The major higher education event in the UK this month was probably the publication of the UK Government’s plans for English higher education in their Green Paper, Fulfilling our Potential: Teaching Excellence, Social Mobility and Student Choice. It is amongst other things a fairly comprehensive statement of the priorities and intentions of the new UK Minister of State for Universities and Science, Jo Johnson. In his introduction the Minister sets out his agenda:
‘We will reward excellent teaching with reputational and financial incentives; widen participation of people from disadvantaged backgrounds; provide greater focus on employability; open up the sector to greater competition from new high quality providers; and reform our regulatory structure so that it drives value for money for students and taxpayers.’
Each of these elements has a section within the Green Paper, and I shall return to each of them in due course. On this occasion I want to comment on the Green Paper’s proposals for a new regulatory structure, or as it is put in the document, for ‘simplifying the higher education architecture’. At the heart of this is the UK Government’s proposal to establish a new ‘Office for Students’, which would be a ‘single, light touch regulatory system for all providers of higher education’, and would be both a ‘regulator’ and a ‘student champion’. This new agency would combine many or all of the functions of the current nine public bodies regulating or supporting higher education; but it would also have a particular focus, based on what the government regards as they key reasons for government intervention:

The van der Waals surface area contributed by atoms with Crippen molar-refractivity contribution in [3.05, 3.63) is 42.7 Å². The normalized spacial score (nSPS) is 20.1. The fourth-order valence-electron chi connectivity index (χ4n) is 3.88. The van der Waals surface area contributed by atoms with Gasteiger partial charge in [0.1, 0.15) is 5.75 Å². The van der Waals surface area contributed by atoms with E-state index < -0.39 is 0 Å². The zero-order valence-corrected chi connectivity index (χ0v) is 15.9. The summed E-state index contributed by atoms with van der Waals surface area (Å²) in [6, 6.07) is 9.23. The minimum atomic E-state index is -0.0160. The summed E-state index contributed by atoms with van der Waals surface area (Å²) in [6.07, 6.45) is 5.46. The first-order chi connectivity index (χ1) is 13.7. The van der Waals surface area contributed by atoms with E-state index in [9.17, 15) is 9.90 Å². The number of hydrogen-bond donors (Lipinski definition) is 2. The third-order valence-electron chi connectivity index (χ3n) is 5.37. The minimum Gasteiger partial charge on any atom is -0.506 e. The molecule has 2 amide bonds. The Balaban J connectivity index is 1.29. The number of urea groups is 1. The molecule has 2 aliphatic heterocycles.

‘(i) information asymmetries between students and institutions and insufficient demand side pressures to ensure quality; (ii) the inability of students, in the quantities desirable for society and the economy, to finance higher education at the point of entry without support; and, (iii) the broader benefits to society of having a highly educated population.’
The frame of reference therefore guiding this reform is that higher education operates in a market which the government needs to regulate to protect the consumer (i.e. the student). This can be compared with the role of the current primary higher education regulator in England, HEFCE (Higher Education Funding Council for England). This is how HEFCE explains its role:
- ‘ensure accountability for funding and be a proportionate regulator
- act in the public interest and be open, fair, impartial and objective
- be an effective broker between Government and the sector and in doing so, ensure that we are implementing government policy effectively.’
The role of HEFCE is to act as an intermediary between universities and government, and in that setting to recognise and protect also the standards of higher education and the interests of students. That is not the same role as the one now being proposed for the Office for Students, and the Green Paper contains little analysis or argument about what this change might imply and how it might change higher education practice. HEFCE is what is generally referred to as an arm’s-length body – this is a body that ‘delivers a public service, is not a ministerial government department, and which operates to a greater or lesser extent at a distance from Ministers.’ In the higher education field such bodies generally channel public money to universities and monitor performance under various headings; but they provide a voice for the sector in the sector’s dealings with government. If the new Office for Students is principally concerned with student interests, a key support function for universities will be lost – not a minor issue at a time when some institutions are thought to be very vulnerable.
But in any case, it must be doubted just a little whether the new agency will in practice primarily work to support students; not least because most student representative bodies are pretty hostile to the system being implemented.
This reform may not be the wrong reform; but it may need a more explicit narrative that recognises and assesses the fairly fundamental shift in higher education assumptions that it is introducing. That is what is missing.